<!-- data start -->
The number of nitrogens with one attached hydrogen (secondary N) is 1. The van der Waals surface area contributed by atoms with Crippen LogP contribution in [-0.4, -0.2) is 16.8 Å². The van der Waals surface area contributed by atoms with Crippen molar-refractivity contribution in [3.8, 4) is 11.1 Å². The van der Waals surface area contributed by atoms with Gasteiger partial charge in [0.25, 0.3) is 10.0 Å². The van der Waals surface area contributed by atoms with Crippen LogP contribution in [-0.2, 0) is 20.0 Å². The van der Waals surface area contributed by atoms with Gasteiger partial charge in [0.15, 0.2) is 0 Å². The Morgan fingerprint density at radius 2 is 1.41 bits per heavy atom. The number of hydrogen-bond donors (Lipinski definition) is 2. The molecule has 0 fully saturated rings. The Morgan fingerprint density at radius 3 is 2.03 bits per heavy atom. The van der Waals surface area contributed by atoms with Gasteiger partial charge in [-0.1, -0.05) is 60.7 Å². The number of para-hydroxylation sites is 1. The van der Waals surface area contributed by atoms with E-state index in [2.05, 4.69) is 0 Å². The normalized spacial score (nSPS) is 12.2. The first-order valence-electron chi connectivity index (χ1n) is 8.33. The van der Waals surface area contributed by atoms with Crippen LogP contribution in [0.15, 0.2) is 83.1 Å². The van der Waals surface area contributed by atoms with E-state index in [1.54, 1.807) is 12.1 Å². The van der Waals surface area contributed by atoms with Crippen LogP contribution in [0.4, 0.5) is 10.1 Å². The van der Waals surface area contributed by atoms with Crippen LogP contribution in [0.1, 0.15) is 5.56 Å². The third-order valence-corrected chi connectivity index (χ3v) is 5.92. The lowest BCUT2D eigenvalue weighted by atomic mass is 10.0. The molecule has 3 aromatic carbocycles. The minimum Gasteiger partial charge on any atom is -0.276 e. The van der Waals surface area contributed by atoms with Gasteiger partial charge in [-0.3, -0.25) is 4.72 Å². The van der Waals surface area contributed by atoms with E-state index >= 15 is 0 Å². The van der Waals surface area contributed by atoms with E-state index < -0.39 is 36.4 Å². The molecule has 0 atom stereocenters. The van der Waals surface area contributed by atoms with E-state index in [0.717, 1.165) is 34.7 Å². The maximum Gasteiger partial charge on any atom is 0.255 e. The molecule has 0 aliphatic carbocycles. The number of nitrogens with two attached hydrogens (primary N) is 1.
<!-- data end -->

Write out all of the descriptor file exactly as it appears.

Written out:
The number of nitrogens with one attached hydrogen (secondary N) is 1. The van der Waals surface area contributed by atoms with Crippen LogP contribution in [-0.4, -0.2) is 16.8 Å². The van der Waals surface area contributed by atoms with Crippen molar-refractivity contribution in [3.8, 4) is 11.1 Å². The van der Waals surface area contributed by atoms with Gasteiger partial charge in [0.25, 0.3) is 10.0 Å². The van der Waals surface area contributed by atoms with Crippen LogP contribution in [-0.2, 0) is 20.0 Å². The van der Waals surface area contributed by atoms with Gasteiger partial charge in [0.15, 0.2) is 0 Å². The Morgan fingerprint density at radius 2 is 1.41 bits per heavy atom. The number of hydrogen-bond donors (Lipinski definition) is 2. The molecule has 0 fully saturated rings. The Morgan fingerprint density at radius 3 is 2.03 bits per heavy atom. The van der Waals surface area contributed by atoms with Gasteiger partial charge in [-0.1, -0.05) is 60.7 Å². The number of para-hydroxylation sites is 1. The van der Waals surface area contributed by atoms with E-state index in [2.05, 4.69) is 0 Å². The normalized spacial score (nSPS) is 12.2. The first-order valence-electron chi connectivity index (χ1n) is 8.33. The van der Waals surface area contributed by atoms with Crippen LogP contribution in [0.15, 0.2) is 83.1 Å². The van der Waals surface area contributed by atoms with E-state index in [1.54, 1.807) is 12.1 Å². The van der Waals surface area contributed by atoms with Crippen LogP contribution in [0.4, 0.5) is 10.1 Å². The van der Waals surface area contributed by atoms with Crippen LogP contribution in [0.1, 0.15) is 5.56 Å². The third-order valence-corrected chi connectivity index (χ3v) is 5.92. The lowest BCUT2D eigenvalue weighted by atomic mass is 10.0. The molecule has 3 aromatic carbocycles. The minimum Gasteiger partial charge on any atom is -0.276 e. The van der Waals surface area contributed by atoms with Gasteiger partial charge in [-0.3, -0.25) is 4.72 Å². The van der Waals surface area contributed by atoms with E-state index >= 15 is 0 Å². The van der Waals surface area contributed by atoms with E-state index < -0.39 is 36.4 Å². The molecule has 0 atom stereocenters. The van der Waals surface area contributed by atoms with E-state index in [0.717, 1.165) is 34.7 Å². The maximum Gasteiger partial charge on any atom is 0.255 e. The molecule has 0 aliphatic carbocycles. The number of nitrogens with two attached hydrogens (primary N) is 1.